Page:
Wearing your birthstone is considered very lucky and is thought to provide the wearer with good fortune.
Most gem scholars agree that the tradition of birthstones arose from the Breastplate of Aaron: a ceremonial religious garment set with twelve gemstones that represented the twelve tribes of Israel and also corresponded with the twelve signs of the zodiac and the twelve months of the year. It is referred to in Exodus 28:17-20: 10. Then they mounted four rows of precious stones on it. In the first row there was a ruby, a topaz and a beryl; in the second row a turquoise, a sapphire and an emerald; in the third row a jacinth, an agate and an amethyst; in the fourth row a chrysolite, an onyx and a jasper. They were mounted in gold filigree settings. There were twelve stones, one for each of the names of the sons of Israel, each engraved like a seal with the name of one of the twelve tribes.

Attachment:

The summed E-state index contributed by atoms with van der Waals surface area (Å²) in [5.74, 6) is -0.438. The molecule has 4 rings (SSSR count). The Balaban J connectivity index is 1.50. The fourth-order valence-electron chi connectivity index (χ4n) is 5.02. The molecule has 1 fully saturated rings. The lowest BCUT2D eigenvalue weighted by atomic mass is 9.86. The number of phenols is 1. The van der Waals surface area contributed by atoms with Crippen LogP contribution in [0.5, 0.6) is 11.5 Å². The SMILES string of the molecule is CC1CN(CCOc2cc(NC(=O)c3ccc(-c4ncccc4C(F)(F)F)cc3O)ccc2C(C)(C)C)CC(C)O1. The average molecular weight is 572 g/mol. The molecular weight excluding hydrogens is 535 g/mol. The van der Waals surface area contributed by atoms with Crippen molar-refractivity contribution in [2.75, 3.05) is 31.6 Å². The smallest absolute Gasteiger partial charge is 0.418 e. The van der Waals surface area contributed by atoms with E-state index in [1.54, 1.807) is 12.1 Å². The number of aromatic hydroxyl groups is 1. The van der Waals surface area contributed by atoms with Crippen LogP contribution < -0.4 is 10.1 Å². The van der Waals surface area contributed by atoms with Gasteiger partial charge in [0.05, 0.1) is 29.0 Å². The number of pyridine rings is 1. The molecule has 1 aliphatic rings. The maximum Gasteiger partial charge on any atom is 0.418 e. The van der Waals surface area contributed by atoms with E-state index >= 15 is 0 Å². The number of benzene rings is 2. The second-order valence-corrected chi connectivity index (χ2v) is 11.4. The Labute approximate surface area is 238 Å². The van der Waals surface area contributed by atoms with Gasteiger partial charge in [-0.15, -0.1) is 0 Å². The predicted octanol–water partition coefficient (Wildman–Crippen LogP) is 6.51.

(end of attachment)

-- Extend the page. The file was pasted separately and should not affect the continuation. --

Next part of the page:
Another list of birthstones however can be found in Revelation 21:19-20 where the foundation stones of the new Jerusalem are listed, in the order of the Roman calendar. And the wall of the city had twelve foundations, and in them the names of the twelve apostles of the Lamb. . . And the foundations of the wall of the city were garnished with all manner of precious stones. The first foundation was jasper; the second, sapphire; the third, a chalcedony; the fourth, an emerald; The fifth, sardonyx; the sixth, sardius; the seventh, chrysolyte; the eighth, beryl; the ninth, a topaz; the tenth, a chrysoprasus; the eleventh, a jacinth; the twelfth, an amethyst.
The custom of actually wearing birthstones first gained popularity in Poland in the fifteenth century. Tradition suggested everyone wear the birthstone for each month, since the powers of the gemstone were heightened during its month. For the fullest effect, individuals needed to own an entire set of twelve gemstones and rotate them monthly.